There was a full, happy and expectant audience at the elegant San Bernardino California Theater, as Dean McVay made his introductory remarks prior to the Holiday Concert by the San Bernardino Symphony Orchestra. He thanked the sponsors who made it possible for this concert to be completely underwritten, and mentioned that this year was the celebration of Leonard Bernstein's 100th birthday.
Dean Anderson's commanding, authoritative persona took the podium for a splendid rendition of the “Star Spangled Banner.” The gentleman sitting right behind me joined many voices singing the famous words of our National Anthem.
The orchestra played a lively “Sleigh Ride” by Leroy Anderson, which was a great beginning to this holiday concert. A “Fantasia on Greensleeves” by Ralph Vaughan-Williams, was next, followed by “The Snow Maiden” which featured Pro Musica from Loma Linda, singing a notable addition to the orchestration. There were four segments to this suite, which Anderson spoke about as he introduced the piece.
Then came the world premier of “The Magi's Journey” by Nilo Alcala, who was welcomed on the stage by Anderson, was enjoyed by all.
After intermission, the San Bernardino Symphony played a gentle arrangement of “Christmas Hymn,” by Amy Grant and David Clydesdale.
David Archuleta's vocals dominated the second half of the evening, with great accompaniments by his group — keyboard artist and guitars, arranged up stage from the conductor's podium. His presence was warm and active as he sang “Holly Jolly Christmas,” by Johnny Marks, which Archuleta had arranged. Of the 13 programmed numbers, he arranged nine of them.
His clear tenor voice soared to the heights, as he sang smoothly and sweetly in his rendition of “ Be still my soul,” by Jean Sibelius, arranged by Kurt Bestor, dedicated to families and survivors of the 2015 terrorist attack.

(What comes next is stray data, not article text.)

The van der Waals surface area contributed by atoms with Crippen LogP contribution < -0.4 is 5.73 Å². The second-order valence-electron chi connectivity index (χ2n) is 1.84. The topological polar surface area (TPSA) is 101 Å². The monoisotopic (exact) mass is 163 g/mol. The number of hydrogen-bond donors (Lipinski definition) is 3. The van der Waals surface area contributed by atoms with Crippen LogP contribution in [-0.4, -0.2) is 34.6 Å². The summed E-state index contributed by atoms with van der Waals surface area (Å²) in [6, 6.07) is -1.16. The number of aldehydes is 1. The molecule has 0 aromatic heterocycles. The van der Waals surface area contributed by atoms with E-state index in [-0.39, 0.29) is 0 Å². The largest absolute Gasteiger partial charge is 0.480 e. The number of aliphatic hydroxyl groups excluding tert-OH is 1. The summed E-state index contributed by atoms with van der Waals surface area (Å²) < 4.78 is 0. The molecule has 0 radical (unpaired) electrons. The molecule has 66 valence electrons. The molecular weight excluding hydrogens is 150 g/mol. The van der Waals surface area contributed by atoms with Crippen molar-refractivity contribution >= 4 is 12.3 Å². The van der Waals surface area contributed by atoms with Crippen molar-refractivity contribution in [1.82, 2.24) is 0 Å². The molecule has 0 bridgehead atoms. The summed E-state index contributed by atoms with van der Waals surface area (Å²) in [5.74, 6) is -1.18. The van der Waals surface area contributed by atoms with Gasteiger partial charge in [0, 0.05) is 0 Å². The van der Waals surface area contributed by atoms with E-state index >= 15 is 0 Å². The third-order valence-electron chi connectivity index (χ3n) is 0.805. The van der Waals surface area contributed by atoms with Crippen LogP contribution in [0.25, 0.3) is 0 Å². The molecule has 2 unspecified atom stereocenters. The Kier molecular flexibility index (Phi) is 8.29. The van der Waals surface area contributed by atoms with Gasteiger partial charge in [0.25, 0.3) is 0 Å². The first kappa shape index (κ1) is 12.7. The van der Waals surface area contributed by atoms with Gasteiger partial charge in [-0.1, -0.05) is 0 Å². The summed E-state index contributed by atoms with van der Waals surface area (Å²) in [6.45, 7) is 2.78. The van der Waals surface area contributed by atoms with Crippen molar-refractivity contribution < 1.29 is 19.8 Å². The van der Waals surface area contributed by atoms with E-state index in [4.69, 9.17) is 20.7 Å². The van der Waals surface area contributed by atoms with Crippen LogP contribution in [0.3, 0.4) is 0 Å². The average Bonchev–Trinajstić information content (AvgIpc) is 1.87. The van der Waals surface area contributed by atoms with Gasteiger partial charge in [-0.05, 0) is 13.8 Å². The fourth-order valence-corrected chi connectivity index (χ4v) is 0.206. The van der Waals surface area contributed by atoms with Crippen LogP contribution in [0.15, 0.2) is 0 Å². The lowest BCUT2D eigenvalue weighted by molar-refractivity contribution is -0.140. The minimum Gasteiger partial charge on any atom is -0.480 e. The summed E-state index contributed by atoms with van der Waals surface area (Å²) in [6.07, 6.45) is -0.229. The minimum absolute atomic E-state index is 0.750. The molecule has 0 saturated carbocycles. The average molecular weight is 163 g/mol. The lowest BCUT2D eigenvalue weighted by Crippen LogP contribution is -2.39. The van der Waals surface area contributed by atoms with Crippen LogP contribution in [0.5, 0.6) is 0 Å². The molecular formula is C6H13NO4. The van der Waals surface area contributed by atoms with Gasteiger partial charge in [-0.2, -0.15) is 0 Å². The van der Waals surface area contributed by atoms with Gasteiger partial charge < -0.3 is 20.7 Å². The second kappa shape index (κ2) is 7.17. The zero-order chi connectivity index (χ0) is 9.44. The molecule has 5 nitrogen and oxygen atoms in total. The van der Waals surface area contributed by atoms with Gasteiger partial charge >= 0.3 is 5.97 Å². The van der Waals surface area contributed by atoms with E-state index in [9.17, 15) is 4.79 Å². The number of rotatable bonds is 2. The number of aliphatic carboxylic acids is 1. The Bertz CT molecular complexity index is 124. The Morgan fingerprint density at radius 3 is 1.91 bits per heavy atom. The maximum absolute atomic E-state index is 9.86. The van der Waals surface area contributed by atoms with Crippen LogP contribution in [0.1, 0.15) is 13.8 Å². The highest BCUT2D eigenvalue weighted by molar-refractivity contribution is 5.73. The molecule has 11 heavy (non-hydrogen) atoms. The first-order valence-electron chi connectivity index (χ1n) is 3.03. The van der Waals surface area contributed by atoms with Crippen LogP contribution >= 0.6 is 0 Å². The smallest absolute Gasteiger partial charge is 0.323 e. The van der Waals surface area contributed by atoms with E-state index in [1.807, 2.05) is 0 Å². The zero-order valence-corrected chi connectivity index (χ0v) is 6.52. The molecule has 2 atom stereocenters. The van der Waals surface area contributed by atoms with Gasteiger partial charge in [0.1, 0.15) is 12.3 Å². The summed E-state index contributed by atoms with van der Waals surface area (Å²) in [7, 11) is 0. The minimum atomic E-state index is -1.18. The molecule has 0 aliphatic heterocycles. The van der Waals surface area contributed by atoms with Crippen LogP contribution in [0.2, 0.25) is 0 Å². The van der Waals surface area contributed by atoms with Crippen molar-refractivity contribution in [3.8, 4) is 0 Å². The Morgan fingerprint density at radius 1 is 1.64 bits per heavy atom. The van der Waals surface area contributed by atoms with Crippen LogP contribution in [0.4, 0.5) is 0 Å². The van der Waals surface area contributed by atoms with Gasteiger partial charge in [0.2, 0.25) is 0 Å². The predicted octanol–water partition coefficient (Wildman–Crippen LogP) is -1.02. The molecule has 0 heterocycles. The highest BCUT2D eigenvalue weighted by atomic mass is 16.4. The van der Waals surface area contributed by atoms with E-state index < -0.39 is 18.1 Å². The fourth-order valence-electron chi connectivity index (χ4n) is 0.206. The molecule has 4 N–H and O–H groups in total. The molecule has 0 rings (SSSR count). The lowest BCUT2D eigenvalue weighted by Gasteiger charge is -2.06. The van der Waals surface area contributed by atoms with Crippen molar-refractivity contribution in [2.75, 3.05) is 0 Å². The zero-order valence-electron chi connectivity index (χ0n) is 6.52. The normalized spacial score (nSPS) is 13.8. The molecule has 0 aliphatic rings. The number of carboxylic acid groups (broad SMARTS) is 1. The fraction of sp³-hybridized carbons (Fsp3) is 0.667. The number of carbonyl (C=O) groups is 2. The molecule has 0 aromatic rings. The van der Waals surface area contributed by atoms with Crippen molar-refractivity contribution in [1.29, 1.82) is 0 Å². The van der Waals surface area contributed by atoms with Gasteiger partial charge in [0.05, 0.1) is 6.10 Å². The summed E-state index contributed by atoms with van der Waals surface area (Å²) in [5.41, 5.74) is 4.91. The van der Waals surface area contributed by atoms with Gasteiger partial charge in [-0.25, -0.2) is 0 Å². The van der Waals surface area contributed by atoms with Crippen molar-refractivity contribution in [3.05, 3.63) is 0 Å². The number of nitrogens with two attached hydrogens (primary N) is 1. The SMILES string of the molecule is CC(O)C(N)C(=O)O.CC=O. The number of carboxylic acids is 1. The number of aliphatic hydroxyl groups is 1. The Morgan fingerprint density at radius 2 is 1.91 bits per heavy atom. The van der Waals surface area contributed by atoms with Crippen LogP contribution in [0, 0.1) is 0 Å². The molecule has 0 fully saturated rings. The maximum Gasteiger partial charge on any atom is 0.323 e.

The Symphony Orchestra played two selections from “The Nutcracker Ballet,” by Pytar Tchaikovsky: “Forest Firs” and “Waltz of the Flowers” when Archuleta briefly left the stage.
Sitting at the keyboard, Archuleta, presented his personal testimony prior to an encore number, which was a devotion to the Lord Jesus Christ, echoing “He is born! Alleluia!” His latest album, “Winter in the Air,” is a second Christmas offering, based on his faith in the Mormon philosophy, one of sincere and joyful basis for his stardom. Anderson joined the audience in applauding this youthful singer, composer and Christian rock star.
The conductor's comments throughout the performance were well said, his command of the orchestra outstanding as he led without a musical score most of the time, with the orchestra personnel obviously respecting and enjoying his laudable direction.
The next concert by our San Bernardino Symphony is listed as on Feb. 9, “A Night at the Pictures” featuring music by Rossini, Mozart and Mussorgsky, should be stirring.
Call (909) 381-5388, for tickets and information. Join the community to enjoy and support this 90th year of performances by our San Bernardino Symphony Orchestra.